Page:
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Beyond the Ballot: What could be – A look into minority governments

Nicole Storeshaw

Come October 21, if the governing Liberals fail to win the minimum 170 seats for a majority, what could Canadians expect in terms of governing?

Canadians have not seen a minority federal government since 2011. However, early predictions for the upcoming election are showing diminished numbers for the Trudeau Liberals. This could possibly lead to a minority government situation with either the Liberals or Conservatives in power. How a party governs in a minority situation is very different than in a majority situation – meaning those lobbying the government also need to adjust their approach.

In order to form a minority government, a party needs to win the plurality of seats in the House of Commons. This means that a party would have more seats than the others but will not have achieved the 170 seats needed to form a majority. Come October 21, if the governing Liberals fail to win the minimum 170 seats, but hold a plurality, what might Canadians expect in terms of governing?


The instability of minority governments

A minority government can be very unstable. In Canada, almost all minority governments have lasted under two years. The shortest minority government in Canadian history was under Prime Minister Joe Clark whose government lasted only 66 days from first sitting to dissolution, and only nine months from one election to the next. More recently, Prime Minister Stephen Harper held the record for the longest-lasting minority government with two years and 207 days.

Trying to avoid a non-confidence vote that would trigger another election requires an ability to make deals with other parties. There could also be several reasons why opposition parties might want to avoid bringing the government down. These reasons could include voter fatigue, lack of fundraising dollars, or impending leadership races if a party leader steps down following the election result. Opposition parties might also want to use their newfound influence in a minority government to push through particular legislation or stall certain policies of the government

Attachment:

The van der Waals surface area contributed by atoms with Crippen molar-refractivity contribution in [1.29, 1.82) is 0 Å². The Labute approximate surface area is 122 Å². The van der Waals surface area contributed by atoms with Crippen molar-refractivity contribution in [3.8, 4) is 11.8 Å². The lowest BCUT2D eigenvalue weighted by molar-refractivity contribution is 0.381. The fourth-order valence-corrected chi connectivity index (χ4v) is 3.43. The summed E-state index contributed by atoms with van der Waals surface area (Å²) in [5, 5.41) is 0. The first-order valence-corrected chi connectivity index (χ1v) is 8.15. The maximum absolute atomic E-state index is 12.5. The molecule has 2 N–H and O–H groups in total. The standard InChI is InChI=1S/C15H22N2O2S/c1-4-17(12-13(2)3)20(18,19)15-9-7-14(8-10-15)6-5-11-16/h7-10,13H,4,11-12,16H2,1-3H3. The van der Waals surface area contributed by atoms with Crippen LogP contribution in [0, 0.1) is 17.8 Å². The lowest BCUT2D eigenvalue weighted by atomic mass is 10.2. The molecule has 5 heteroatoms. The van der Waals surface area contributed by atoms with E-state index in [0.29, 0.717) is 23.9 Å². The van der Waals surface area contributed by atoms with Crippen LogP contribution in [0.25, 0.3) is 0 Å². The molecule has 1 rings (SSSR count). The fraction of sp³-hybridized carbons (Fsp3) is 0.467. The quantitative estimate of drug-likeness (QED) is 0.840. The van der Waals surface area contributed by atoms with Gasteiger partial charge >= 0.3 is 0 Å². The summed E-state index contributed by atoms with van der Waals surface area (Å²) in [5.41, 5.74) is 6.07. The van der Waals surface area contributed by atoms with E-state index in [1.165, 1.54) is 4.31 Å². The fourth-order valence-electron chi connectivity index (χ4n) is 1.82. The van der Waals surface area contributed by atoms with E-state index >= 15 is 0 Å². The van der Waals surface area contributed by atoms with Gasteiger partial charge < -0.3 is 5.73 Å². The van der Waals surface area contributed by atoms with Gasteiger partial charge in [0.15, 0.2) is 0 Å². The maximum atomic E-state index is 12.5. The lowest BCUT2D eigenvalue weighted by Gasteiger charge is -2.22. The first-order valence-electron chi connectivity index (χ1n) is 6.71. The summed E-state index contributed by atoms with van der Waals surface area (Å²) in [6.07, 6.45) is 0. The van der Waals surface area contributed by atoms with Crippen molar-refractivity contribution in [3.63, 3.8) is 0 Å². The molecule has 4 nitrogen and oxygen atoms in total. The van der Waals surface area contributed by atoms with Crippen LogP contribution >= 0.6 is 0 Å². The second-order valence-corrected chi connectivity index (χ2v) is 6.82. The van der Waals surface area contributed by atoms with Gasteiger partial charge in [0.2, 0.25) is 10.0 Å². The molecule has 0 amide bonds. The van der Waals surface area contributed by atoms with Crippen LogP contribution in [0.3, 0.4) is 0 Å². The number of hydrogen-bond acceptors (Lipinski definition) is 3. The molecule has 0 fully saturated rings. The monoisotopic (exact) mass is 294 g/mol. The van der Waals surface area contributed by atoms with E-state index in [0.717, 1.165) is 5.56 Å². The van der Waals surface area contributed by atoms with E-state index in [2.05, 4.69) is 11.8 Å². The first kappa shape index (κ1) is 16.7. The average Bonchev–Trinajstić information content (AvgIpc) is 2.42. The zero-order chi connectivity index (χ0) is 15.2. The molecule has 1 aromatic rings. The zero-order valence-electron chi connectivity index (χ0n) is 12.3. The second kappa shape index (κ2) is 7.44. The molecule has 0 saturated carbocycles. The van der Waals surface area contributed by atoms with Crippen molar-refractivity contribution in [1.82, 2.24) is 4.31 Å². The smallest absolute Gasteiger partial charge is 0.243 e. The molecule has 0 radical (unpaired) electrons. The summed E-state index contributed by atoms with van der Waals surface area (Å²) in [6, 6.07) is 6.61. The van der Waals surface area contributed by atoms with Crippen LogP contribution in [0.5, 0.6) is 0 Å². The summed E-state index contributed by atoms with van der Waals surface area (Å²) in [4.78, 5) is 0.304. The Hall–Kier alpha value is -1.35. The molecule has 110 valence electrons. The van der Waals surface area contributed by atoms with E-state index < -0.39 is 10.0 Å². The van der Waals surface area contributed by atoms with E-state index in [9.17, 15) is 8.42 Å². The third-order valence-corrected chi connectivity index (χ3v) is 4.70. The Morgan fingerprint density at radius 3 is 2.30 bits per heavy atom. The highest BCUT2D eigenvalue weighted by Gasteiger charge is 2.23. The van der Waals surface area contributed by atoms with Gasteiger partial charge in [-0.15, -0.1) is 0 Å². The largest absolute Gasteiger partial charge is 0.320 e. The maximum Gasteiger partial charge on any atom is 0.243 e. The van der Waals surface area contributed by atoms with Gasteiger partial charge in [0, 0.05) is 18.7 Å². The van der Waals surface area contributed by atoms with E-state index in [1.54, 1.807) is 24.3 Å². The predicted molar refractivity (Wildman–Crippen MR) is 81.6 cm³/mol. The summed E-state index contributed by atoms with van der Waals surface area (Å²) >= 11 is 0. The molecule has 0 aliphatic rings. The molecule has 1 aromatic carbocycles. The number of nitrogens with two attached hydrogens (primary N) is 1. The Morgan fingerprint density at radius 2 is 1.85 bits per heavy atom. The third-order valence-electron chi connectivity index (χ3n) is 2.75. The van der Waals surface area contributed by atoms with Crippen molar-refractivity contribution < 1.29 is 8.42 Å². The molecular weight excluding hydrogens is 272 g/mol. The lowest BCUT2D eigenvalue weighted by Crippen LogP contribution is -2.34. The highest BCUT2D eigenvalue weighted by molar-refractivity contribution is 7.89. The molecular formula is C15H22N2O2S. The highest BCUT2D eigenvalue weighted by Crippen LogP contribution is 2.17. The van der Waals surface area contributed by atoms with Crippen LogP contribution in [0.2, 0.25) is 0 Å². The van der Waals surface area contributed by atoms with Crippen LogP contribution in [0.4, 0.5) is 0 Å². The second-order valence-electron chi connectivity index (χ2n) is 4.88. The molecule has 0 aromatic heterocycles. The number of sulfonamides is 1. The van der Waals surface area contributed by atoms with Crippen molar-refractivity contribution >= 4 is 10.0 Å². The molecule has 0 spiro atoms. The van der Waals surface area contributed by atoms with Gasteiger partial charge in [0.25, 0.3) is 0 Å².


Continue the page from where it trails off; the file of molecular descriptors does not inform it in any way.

The Liberals, NDP, and Green Party could find common ground on a number of issues but receiving their support may come with some concessions from the Liberals. Trying to provide concessions in exchange for support from the separatist Bloc Quebecois would likely come at too high of a political price for any party in power.

For the Conservatives, finding a minority partner may prove a little more challenging, NDP leader Jagmeet Singh ruled out working with the Tories before the campaign began, and when you factor in the challenges of support from the Bloc, and the limited seats expectations from the Greens, you understand why there is a “majority or bust” mentality for those running the Conservative campaign in 2019.

Due to the unpredictability and instability of minority governments, government affairs for stakeholders takes on added challenges. The party in power will have to govern very differently as the minority government could fall at any time. The promises made during a campaign may need to be set aside if those policies are not amenable to the parties you are counting on to support your government.

There will need to be tighter caucus and messaging control in a minority government. Members of Parliament may not be able to champion individual causes as freely as before if it runs the risk of upsetting the delicate balance of a minority.


Lobbying in a minority government context

Lobbying opposition parties also becomes more of a priority. In a situation where one or two opposition parties might be cooperating with the government to ensure passage of legislation, they will have more influence in applying pressure to the ruling party. The parties who are not cooperating with the minority government should also not be ignored as they could be the ones forming the next government in short order.


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